Temple doubles up as medical clinic

Temple doubles up as medical clinic

Temple doubles up as medical clinic

On a sleepy street close to Mattanchery’s showpiece Jew Town, men and women – most of them aged above 50 – wait for their turn in the front yard of a temple. It’s about 11.30 am and the sreekovil is closed after the morning pujas.

But their wait is for intervention of a different kind. Some of them struggle to stand in reverence as a young man walks into the temple. He prays, does a sashtanga namaskaram and reports for duty. S Basavaraj is one of the 14 doctors who attend to patients at free medical camps conducted by Sreekaram, a charitable institution, in the premises of the Mullakkal Vanadurga Temple.

The man at the helm of the initiative is R Prakash, himself a kidney patient who undergoes two dialysis sessions every week. In 2009, when Prakash led a group, mostly comprising retired professionals and businessmen in and around Mattanchery into the idea of Sreekaram, he hoped to make a start in co-ordinating relief for the ailing in the neighbourhood. Four years later, with 142 registered patients and about 40 patients seeking consultation at the camps on Wednesdays and Sundays, he believes that Sreekaram has made more than a start.

The temple yard doubles up as a makeshift clinic, hosting patients practising different religions.

Individual records of patients are maintained at the clinic, on the lines of a hospital log. Women, including housewives, and retired government employees organise these files and register new patients ahead of the doctor’s visit, all at the temple mandapam.
Apart from providing free medical check-ups, laboratory tests, ECG tests and X-Rays, the organisation distributes free medicines after the consultation.

The prescriptions are not passed on to the patients; the Trust members purchase the medicines and hand them over. The Trust runs an ambu­lance service and a free homoeo clinic two days a week. “The response to these projects has been extremely positive. So far, we have managed without taking monetary contributions from the public because the patrons have been very generous. The doctors who extend free consultation at the camps are a crucial part of this success,” says Prakash.

Sreekaram provides treatment and medicines worth about Rs 70,000 every month with contributions from its around 90 members and philanthropists. The Trust is planning to streamline its monthly financial support to kidney and cancer
patients. The idea is to move away from bulk, one-time contributions that the patient could spend to meet other needs and instead, ensure a steady monthly support for treatment and medicines.

Basavaraj, a doctor from Belgaum in Karnataka and medical officer at a neighbourhood private hospital, has been with the team since the launch in 2009. “The model of service itself is fascinating. We are quite familiar with pujas and rituals condu­cted by temple trusts at exorbitant rates. This is a different sort of puja.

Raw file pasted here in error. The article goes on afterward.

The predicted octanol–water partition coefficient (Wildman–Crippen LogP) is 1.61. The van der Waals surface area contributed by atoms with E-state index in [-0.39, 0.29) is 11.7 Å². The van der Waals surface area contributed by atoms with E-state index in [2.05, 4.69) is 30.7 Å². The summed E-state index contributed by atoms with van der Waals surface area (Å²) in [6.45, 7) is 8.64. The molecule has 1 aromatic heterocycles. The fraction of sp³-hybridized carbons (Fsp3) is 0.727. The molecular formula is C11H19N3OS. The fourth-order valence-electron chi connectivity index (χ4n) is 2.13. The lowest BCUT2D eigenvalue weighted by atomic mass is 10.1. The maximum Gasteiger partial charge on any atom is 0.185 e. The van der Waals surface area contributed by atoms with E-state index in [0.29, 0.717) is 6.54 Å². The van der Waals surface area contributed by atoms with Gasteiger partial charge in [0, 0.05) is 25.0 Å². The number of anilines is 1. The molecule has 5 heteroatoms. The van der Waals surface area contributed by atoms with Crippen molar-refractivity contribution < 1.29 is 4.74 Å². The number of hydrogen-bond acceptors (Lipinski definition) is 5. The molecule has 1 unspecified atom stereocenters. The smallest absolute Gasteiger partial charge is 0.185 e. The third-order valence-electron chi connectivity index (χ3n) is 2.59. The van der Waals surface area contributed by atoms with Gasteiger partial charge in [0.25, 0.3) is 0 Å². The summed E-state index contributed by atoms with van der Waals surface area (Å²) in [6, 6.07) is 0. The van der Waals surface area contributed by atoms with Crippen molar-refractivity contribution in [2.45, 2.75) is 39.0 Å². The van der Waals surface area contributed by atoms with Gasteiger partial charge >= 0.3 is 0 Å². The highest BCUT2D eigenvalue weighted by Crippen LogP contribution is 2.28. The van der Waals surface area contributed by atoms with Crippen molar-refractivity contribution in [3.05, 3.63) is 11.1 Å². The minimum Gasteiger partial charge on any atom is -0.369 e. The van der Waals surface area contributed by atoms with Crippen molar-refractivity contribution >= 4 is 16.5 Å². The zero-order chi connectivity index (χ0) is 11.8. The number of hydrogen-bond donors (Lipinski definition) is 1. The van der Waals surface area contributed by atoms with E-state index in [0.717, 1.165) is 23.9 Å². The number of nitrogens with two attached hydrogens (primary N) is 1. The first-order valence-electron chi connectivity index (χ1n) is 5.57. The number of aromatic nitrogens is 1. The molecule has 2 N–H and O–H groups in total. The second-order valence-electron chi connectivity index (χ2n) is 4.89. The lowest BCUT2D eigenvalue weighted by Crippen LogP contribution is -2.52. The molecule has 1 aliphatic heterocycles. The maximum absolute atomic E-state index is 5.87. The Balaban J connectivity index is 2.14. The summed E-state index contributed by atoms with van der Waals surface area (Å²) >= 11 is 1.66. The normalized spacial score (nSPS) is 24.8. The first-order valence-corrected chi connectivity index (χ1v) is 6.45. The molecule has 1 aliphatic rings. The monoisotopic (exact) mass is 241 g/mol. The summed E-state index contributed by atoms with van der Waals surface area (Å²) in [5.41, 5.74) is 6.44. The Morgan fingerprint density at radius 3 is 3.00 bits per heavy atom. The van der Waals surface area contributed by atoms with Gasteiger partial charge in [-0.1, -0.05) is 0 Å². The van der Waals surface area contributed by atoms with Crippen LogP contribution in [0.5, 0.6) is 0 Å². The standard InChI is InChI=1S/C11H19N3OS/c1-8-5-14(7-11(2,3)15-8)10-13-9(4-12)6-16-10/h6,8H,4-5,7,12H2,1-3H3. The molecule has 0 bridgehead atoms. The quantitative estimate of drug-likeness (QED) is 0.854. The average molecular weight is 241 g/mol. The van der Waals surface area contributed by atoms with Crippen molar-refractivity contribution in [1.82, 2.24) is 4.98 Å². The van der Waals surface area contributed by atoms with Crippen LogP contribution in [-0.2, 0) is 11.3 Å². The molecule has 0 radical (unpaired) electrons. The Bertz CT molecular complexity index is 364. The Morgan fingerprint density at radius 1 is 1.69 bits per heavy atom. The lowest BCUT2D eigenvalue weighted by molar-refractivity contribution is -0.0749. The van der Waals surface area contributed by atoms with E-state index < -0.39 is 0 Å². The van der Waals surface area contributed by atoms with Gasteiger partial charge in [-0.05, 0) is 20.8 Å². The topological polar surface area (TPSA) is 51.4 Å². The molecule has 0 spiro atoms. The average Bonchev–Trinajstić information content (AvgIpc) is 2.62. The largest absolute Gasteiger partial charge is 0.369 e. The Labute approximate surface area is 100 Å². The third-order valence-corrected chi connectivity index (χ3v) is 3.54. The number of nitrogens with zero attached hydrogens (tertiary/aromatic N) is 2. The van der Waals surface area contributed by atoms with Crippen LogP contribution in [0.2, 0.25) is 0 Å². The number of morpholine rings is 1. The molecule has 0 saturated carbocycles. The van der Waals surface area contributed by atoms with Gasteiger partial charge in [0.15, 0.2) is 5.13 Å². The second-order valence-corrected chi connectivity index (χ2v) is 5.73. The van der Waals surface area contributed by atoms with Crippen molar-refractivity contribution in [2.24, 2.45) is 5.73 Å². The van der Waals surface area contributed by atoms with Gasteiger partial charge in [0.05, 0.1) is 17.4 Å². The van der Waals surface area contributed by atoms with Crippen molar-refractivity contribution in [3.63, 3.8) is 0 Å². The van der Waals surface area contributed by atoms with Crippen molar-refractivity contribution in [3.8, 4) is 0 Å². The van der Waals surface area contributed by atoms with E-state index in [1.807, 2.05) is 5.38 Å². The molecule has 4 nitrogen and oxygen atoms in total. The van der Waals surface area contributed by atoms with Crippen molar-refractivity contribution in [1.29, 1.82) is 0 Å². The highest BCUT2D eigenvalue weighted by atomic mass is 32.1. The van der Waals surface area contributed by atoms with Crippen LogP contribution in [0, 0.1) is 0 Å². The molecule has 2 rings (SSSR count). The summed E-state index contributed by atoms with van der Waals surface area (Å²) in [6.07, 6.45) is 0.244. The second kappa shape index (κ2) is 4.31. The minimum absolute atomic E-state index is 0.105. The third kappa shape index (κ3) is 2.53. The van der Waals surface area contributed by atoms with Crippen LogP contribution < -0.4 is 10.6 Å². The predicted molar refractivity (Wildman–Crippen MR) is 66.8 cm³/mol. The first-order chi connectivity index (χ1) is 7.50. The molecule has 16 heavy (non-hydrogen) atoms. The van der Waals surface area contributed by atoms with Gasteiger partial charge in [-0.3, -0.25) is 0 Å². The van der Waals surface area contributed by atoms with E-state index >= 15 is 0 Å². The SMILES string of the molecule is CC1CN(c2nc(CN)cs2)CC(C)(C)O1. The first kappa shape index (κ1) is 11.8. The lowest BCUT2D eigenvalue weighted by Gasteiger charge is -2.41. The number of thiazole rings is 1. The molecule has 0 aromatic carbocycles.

That Sreekaram has managed to offer this free service for four years is quite an achievement,” says the doctor in a mix of English and the Malayalam he has picked during his eight years in Kochi. At the temple, one of the Trust members also provides free breakfast for about 40 people every day.

Sreekaram has linked its operations at the Mulla­kkal temple with other projects including Pakalveedu (Day Home), a nine-to-five home for senior citiz­ens to gather around and interact when others in the family are out on work. “Again, it’s only a start. Five to eight senior citizens from in and around the area come to us everyday. They talk, they bond and sometimes go out on walks. It’s an attempt to add some bustle to their days,” says C G Pradeep Kumar, vice president of Sreekaram.

The Trust recently received a request from a tenth standard student seeking support for treatment of cancer. The request was trigger for Sree­karam that has commenced a project involving collection of old newspapers to support people in need of medical assistance. Five members of the Trust kicked off the campaign and in about 15 days, they collected close to a tonne of old papers from donors, say Anantharaj and Rakesh Thampan, members of Sreekaram. The Trust managed to collect about Rs 11,000 from sale of the papers that was handed over to the patient for treatment.

“These are all models that we keep exploring. Some of the schools have also shown interest in the project; even if one student brings 10 old papers the total output could be of immense value in purchasing medicines or helping patients with treatment,” says Prakash. Sreekaram has lined up a micro insurance scheme in association with the LIC and mass awareness campaigns on organ donation and cancer along with schools, clubs and residents’ associations. The Trust is also in the final stages of obtaining a 10-cent property to set up its administrative and rehabilitation facilities.

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